Registry Tampa Bay

I rarely eat hot dogs. Do I need to explain why?

When I do indulge, the tube steaks are usually pulled off of backyard grill. It’s yet to be determined if I’ll do so this Memorial Day weekend — although probably not, because I’m having four restaurant dogs for Friday Food Fight.

I chose two inexpensive, no-frills places in St. Pete that tout their hot-dog game: 4th Street Sandwich Shop in Northeast and V9 Eats on the west side. I ordered a chili dog and a Chicago dog at each joint.

4TH STREET SANDWICH SHOP

This place is easy to miss. Located in a small building between 62nd and 70th avenues, the restaurant is set back from the busy thoroughfare. Signage is minimal. A flagpole with no flag juts up next to the building. The vast parking lot, cracked and pitted, was empty on Tuesday, but it was 3:30 in the afternoon, a dead period.

Inside, 4StSS is clean and well-lit, with a counter and a half dozen basic tables. A few vintage black-and-white photos — many of them NYC-themed — decorate the walls, as does a Nathan’s banner. The eatery serves Nathan’s skinless all-beef franks.

I ordered a 4th Street Chili Dog with raw onions ($5.25) and a Chicago Dog ($5.95) along with a house-made Mango Lemonade ($3.95).

As I ate, Chef Gordon Ramsay was cussing out some poor restaurant owners on the TV behind me.

Appearance

It looked like a respectable tandem of basic dogs, laid out in aluminum foil. The franks themselves were obscured by the chili and toppings.

Texture and Taste

I sipped the lemonade while waiting for the meal to come out. It was tasty, if a tad too sweet.

Chili Dog: The chili was on the soupy side. I took a little scoop and it was not something I’d choose to eat in a bowl. Combined with the frank and bun, though, it was solid. This chili dog could’ve used a bit more raw onion to offer some textural contrast. The bun was puffy and gave way easily to my bites.

Chicago Dog: It’s more about the trimmings than the meat itself. A proper one should come on a poppy seed bun and be dressed with yellow mustard, sweet relish, chopped onion, a dill pickle spear, sport peppers and celery salt. 4thStSS scored on everything but the poppy seed bun.

I tried a bite with the sport pepper but it put out too much spicy heat, so I removed the rest of them. In all, this Chi Dog delivered a heady blend of sharp flavors, but was a bit too heavy on the celery salt.

I finished both hot dogs, then waited for the (gut) bomb to drop. It never did.

V9 EATS

At 3:30 Thursday, I pulled into the parking lot of V9 Eats, housed in a converted service station on the corner of 9th Avenue and 58th Street North. Upon entering, I asked the young woman at the counter if V9 was some kind of play on V8, as in engine. “Hmm, I don’t know what it means,” she replied.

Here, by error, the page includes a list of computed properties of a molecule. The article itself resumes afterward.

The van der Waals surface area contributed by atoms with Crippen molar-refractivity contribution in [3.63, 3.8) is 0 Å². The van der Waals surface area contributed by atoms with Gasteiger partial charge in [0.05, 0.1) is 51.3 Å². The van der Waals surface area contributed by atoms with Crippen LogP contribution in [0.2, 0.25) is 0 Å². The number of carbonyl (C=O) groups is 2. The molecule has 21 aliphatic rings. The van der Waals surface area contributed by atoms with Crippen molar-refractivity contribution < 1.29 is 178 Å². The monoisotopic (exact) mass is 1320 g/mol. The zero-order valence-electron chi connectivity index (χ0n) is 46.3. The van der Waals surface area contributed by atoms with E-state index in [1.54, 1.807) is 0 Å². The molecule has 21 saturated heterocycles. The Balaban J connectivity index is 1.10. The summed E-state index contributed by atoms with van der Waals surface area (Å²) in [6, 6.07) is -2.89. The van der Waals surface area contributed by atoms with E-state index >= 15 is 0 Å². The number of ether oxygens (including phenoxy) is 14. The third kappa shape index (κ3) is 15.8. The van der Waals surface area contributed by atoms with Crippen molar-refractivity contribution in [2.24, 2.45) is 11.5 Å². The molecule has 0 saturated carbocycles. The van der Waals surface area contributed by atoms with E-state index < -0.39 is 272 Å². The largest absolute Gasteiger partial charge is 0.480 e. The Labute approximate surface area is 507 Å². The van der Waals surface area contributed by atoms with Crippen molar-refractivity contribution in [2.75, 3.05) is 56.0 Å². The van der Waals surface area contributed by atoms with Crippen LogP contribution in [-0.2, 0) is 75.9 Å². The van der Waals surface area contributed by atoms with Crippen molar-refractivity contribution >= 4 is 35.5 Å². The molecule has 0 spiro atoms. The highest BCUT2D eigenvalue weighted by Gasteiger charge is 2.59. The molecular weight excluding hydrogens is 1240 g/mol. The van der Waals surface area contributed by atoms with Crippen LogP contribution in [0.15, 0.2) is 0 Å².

No one else was around to answer my query so I dropped it.

I’ll describe V9’s interior as festive industrial — brightly colored tables, chairs and stools really pop, especially on the concrete floor. Fun but not obnoxious. The space is surrounded by garage doors — all closed on this scorcher of a day — that let in plenty of natural light.

I ordered a Hot Dog ($4.25) with chili ($1.25) and raw onions, and a Chicago Dog ($7), plus a bottle of Coke ($1.99).

Appearance

I appreciated the red-and-white checkered paper, which worked well with the restaurant’s decor. Like its competitor, V9 uses Nathan’s hot dogs. The Chicago Dog was a jumbo.

Texture and Taste

Chili Dog: With the the two restaurants using same brand of hot dog, the chili dog contest would come down to, yes, the chili. V9’s version was sweeter and chunkier, with pinch of spicy heat. The white onions, diced, added crunch.

Chicago Dog: The meat was fatter and juicier, with a skin that needed some tearing. The hot dog flavor was clear and present. Toppings included exemplary house-made dill pickles and diced tomatoes. The poppy-seed level was spot on. I didn’t detect much celery salt, which was okay by me.

This Chi Dog posed a problem, though. About halfway through, it fell apart, revealing a prominent smear of sweet relish, my least favorite topping. Each bite required me to re-assemble the pieces and quickly plunge them into my mouth.

And the Winner of the Chili Dogs and Chicago Dogs Showdown Is …

V9 Eats.

V9’s offerings had a bit more character and attention to detail. Although I visited both restaurants (by my lonesome) during a mid-afternoon dead period, V9 exuded more energy.

I’m pretty sure I’ve met or exceeded my quota of hot dogs for the year. If there is any grilling to be done this Memorial Day weekend, I’m going with burgers.

 

 

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